Everyone has a right to education, and there are a number of programmes and supports in place aimed at helping students with disabilities access third level. If you are struggling with your course, go and speak to the support centre. They are there to support all students regardless of whether you have a disability or not.
Engagement with support services
According to the 2019/2020 report published by AHEAD (Association for Higher Education Access and Disability), over the last 11 years there has been a 226% increase in the number of students with disabilities engaging with support services.
Across the 23 higher education institutions involved in this report, there were 15,846 students registered with disability support services for the 2019/2020 academic year.
This represents 6.3% of the student population.
Specific learning difficulties (SLD) is the most common category of disability affecting students in higher education in Ireland.
A SLD is defined by the Individuals with Disabilities Education Act (IDEA) as a disorder in one or more of the basic psychological processes involved in understanding or using language, whether spoken or written, that manifests itself in the inability to listen, think, speak, read, write, spell, or perform mathematical calculations.
Common educational supports
There are a number of educational supports available for students with learning disabilities in higher education. Resources available depend on the needs of an individual student, what disability they have and the supports they qualify for. Not all colleges provide all facilities listed below. However, individual colleges are striving towards the best practices for students with disabilities. Students must, however, check with the disability/access officer and/or the examinations office in their college to see what facilities and supports are provided.
Dyslexia Association of Ireland
Head of education, training and policy at the Dyslexia Association of Ireland Donald Ewing outlines the challenges associated with dyslexia.
“People with dyslexia have huge strengths, talents and abilities. The sky is the limit and there are no barriers, but problems sometimes are created where difficulties in reading and writing cause issues in exam and employment situations. One in 10 people have dyslexia and yet we still don’t talk about it as openly and honestly as other things. There is still a big stigma surrounding this topic, probably due to a knowledge gap. Our mission is to get the truth out there and avoid any misunderstandings. The things that go against us are we don’t train teachers properly about dyslexia. This results in students not getting diagnosed early or not being told why they are getting help in school.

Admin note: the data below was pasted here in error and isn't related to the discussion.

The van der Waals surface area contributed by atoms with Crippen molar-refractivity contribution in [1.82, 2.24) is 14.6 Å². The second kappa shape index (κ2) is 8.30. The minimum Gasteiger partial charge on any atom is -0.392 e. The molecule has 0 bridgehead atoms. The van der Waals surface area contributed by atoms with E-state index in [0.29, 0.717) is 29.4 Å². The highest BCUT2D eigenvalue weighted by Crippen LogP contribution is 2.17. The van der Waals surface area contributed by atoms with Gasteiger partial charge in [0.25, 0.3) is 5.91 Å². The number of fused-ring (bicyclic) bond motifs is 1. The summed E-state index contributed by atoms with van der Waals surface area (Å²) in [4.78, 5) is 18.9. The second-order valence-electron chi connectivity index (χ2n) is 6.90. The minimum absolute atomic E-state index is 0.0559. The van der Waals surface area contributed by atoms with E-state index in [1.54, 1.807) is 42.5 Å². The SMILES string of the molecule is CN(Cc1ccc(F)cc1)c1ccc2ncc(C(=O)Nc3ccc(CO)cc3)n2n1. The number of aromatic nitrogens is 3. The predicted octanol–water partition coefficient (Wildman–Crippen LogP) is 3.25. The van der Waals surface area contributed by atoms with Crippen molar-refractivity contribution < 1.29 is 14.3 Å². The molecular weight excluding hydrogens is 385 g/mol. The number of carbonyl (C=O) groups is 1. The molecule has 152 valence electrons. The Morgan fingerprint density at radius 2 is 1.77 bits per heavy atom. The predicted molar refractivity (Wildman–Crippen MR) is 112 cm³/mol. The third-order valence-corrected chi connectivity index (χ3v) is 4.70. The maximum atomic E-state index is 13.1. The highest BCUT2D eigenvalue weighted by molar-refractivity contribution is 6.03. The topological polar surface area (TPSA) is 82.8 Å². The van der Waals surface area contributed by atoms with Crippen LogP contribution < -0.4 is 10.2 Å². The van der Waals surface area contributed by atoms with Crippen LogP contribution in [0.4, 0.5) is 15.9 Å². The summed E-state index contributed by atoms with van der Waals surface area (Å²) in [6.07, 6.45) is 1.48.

“Exams are very neurotypical, they’re not flexible enough to reflect the different ways of learning that a bunch of young people have. The key issue is how do we make sure early diagnoses are picked up. There are huge social and economic barriers as getting an assessment is very expensive. We need to make sure family income is not a predictor of educational outcomes. We need to make sure everyone has a positive experience [in education].”
Now working as a sales and marketing manager at Clarke Farm & Coffee Estate in Uganda, Lucy is a former UCD Food and Agribusiness student. She outlines her personal experience having dyslexia.
“In college, I really started enjoying academics. Dyslexia can affect people in so many different ways, numbers and words can jump off the page.
“I found the maths learning support very helpful in getting through maths and biostatistics modules which I need now more than ever. Having access to the lecture slides and recordings really helped as it took me longer to process information.
“In secondary school I didn’t take advantage of the supports available, and this caused me a huge amount of anxiety and low self-esteem. When I got to university, I said to myself I am never going through that again. I availed of any support I could from the support centre. I got extra time with assignments and exams as I struggled to articulate my thoughts on paper.
“All the support at college helped me to realise my full potential. Now when I get hired, I present the support I need to HR who are very accommodating, helping me purchase the resources I need, allowing me to work to my full potential in a career capacity.
“I would advise students not to be afraid to ask for help or look for support. Everyone learns and demonstrates their knowledge differently.”
founder of Blossom4Life
Una Buckley provides tuition for students with dyslexia. Having dyslexia herself, Una has used her own personal experience to help people.
“I founded Blossom4Life to help other people with dyslexia embrace difference and accomplish their ambitions: to have courage, to be fearless and to illuminate their path. I too have been navigating my life through the lens of a dyslexic. The ongoing day-to-day support [in college] from my experience was very limited, I still had to go into lectures taking notes, trying to understand the information. In my opinion, it is too late to offer people support on the day that they do a test, we need to start at a base level back on day one.”
It’s so important to work with students who have specific learning needs on an individual basis for support, says Una. “What works for one student is totally opposite for another. See where your end goal is, and try to work towards that [goal] while maintaining as much balance and wellness as possible.”